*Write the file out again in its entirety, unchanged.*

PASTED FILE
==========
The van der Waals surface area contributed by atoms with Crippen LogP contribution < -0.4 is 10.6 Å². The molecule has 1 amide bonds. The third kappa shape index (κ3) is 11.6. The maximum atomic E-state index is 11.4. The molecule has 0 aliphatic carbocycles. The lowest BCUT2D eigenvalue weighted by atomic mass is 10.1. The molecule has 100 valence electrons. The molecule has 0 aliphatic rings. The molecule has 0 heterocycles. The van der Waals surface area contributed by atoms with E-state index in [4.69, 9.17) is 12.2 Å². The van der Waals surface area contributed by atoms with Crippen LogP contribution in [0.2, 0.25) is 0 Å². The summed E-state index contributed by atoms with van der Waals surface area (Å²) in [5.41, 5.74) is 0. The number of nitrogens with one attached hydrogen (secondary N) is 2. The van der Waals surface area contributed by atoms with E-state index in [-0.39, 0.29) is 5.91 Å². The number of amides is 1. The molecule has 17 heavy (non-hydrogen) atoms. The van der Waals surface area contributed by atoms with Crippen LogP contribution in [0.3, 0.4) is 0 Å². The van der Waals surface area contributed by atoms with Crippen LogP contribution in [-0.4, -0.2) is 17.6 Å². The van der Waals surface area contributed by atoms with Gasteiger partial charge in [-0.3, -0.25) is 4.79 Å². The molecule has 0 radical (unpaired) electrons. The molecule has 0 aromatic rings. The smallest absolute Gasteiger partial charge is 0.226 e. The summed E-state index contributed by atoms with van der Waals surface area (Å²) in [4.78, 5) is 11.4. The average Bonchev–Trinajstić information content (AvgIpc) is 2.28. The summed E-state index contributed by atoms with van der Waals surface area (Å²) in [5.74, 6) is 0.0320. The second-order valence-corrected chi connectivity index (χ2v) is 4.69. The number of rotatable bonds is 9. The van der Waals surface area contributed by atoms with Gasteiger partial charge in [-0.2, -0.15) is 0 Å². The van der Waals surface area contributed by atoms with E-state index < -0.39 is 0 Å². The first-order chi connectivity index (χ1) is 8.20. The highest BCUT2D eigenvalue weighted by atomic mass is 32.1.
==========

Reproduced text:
The van der Waals surface area contributed by atoms with Crippen LogP contribution < -0.4 is 10.6 Å². The molecule has 1 amide bonds. The third kappa shape index (κ3) is 11.6. The maximum atomic E-state index is 11.4. The molecule has 0 aliphatic carbocycles. The lowest BCUT2D eigenvalue weighted by atomic mass is 10.1. The molecule has 100 valence electrons. The molecule has 0 aliphatic rings. The molecule has 0 heterocycles. The van der Waals surface area contributed by atoms with E-state index in [4.69, 9.17) is 12.2 Å². The van der Waals surface area contributed by atoms with Crippen LogP contribution in [0.2, 0.25) is 0 Å². The summed E-state index contributed by atoms with van der Waals surface area (Å²) in [5.41, 5.74) is 0. The number of nitrogens with one attached hydrogen (secondary N) is 2. The van der Waals surface area contributed by atoms with E-state index in [-0.39, 0.29) is 5.91 Å². The number of amides is 1. The molecule has 17 heavy (non-hydrogen) atoms. The van der Waals surface area contributed by atoms with Crippen LogP contribution in [0.3, 0.4) is 0 Å². The van der Waals surface area contributed by atoms with Crippen LogP contribution in [-0.4, -0.2) is 17.6 Å². The van der Waals surface area contributed by atoms with Gasteiger partial charge in [-0.3, -0.25) is 4.79 Å². The molecule has 0 radical (unpaired) electrons. The molecule has 0 aromatic rings. The smallest absolute Gasteiger partial charge is 0.226 e. The summed E-state index contributed by atoms with van der Waals surface area (Å²) in [4.78, 5) is 11.4. The average Bonchev–Trinajstić information content (AvgIpc) is 2.28. The summed E-state index contributed by atoms with van der Waals surface area (Å²) in [5.74, 6) is 0.0320. The second-order valence-corrected chi connectivity index (χ2v) is 4.69. The number of rotatable bonds is 9. The van der Waals surface area contributed by atoms with Gasteiger partial charge in [-0.2, -0.15) is 0 Å². The van der Waals surface area contributed by atoms with E-state index < -0.39 is 0 Å². The first-order chi connectivity index (χ1) is 8.20. The highest BCUT2D eigenvalue weighted by atomic mass is 32.1.